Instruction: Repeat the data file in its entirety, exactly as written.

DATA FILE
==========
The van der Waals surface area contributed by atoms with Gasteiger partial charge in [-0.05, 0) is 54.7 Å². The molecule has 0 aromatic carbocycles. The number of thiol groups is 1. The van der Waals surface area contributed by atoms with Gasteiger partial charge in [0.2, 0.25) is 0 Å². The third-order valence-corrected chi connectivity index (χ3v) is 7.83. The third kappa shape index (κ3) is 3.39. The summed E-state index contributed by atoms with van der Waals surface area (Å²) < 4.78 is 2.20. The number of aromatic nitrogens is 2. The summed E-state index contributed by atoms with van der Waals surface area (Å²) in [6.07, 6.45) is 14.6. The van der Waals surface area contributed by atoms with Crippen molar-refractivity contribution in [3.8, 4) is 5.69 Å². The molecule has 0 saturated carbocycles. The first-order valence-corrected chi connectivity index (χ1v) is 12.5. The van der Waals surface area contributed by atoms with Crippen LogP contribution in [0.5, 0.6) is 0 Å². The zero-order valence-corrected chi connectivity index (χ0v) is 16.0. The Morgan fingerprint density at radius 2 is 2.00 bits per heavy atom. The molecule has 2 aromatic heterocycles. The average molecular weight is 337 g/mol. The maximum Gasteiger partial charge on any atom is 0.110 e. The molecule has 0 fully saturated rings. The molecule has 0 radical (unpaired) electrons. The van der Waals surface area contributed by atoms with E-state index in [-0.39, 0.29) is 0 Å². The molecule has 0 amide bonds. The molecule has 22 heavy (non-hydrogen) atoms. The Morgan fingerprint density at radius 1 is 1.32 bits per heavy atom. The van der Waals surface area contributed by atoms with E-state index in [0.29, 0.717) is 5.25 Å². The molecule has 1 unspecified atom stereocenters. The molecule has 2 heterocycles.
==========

The van der Waals surface area contributed by atoms with Gasteiger partial charge in [-0.05, 0) is 54.7 Å². The molecule has 0 aromatic carbocycles. The number of thiol groups is 1. The van der Waals surface area contributed by atoms with Gasteiger partial charge in [0.2, 0.25) is 0 Å². The third-order valence-corrected chi connectivity index (χ3v) is 7.83. The third kappa shape index (κ3) is 3.39. The summed E-state index contributed by atoms with van der Waals surface area (Å²) < 4.78 is 2.20. The number of aromatic nitrogens is 2. The summed E-state index contributed by atoms with van der Waals surface area (Å²) in [6.07, 6.45) is 14.6. The van der Waals surface area contributed by atoms with Crippen molar-refractivity contribution in [3.8, 4) is 5.69 Å². The molecule has 0 saturated carbocycles. The first-order valence-corrected chi connectivity index (χ1v) is 12.5. The van der Waals surface area contributed by atoms with Crippen LogP contribution in [0.5, 0.6) is 0 Å². The zero-order valence-corrected chi connectivity index (χ0v) is 16.0. The Morgan fingerprint density at radius 2 is 2.00 bits per heavy atom. The molecule has 2 aromatic heterocycles. The average molecular weight is 337 g/mol. The maximum Gasteiger partial charge on any atom is 0.110 e. The molecule has 0 fully saturated rings. The molecule has 0 radical (unpaired) electrons. The van der Waals surface area contributed by atoms with E-state index in [-0.39, 0.29) is 0 Å². The molecule has 0 amide bonds. The molecule has 22 heavy (non-hydrogen) atoms. The Morgan fingerprint density at radius 1 is 1.32 bits per heavy atom. The van der Waals surface area contributed by atoms with E-state index in [0.29, 0.717) is 5.25 Å². The molecule has 1 unspecified atom stereocenters. The molecule has 2 heterocycles.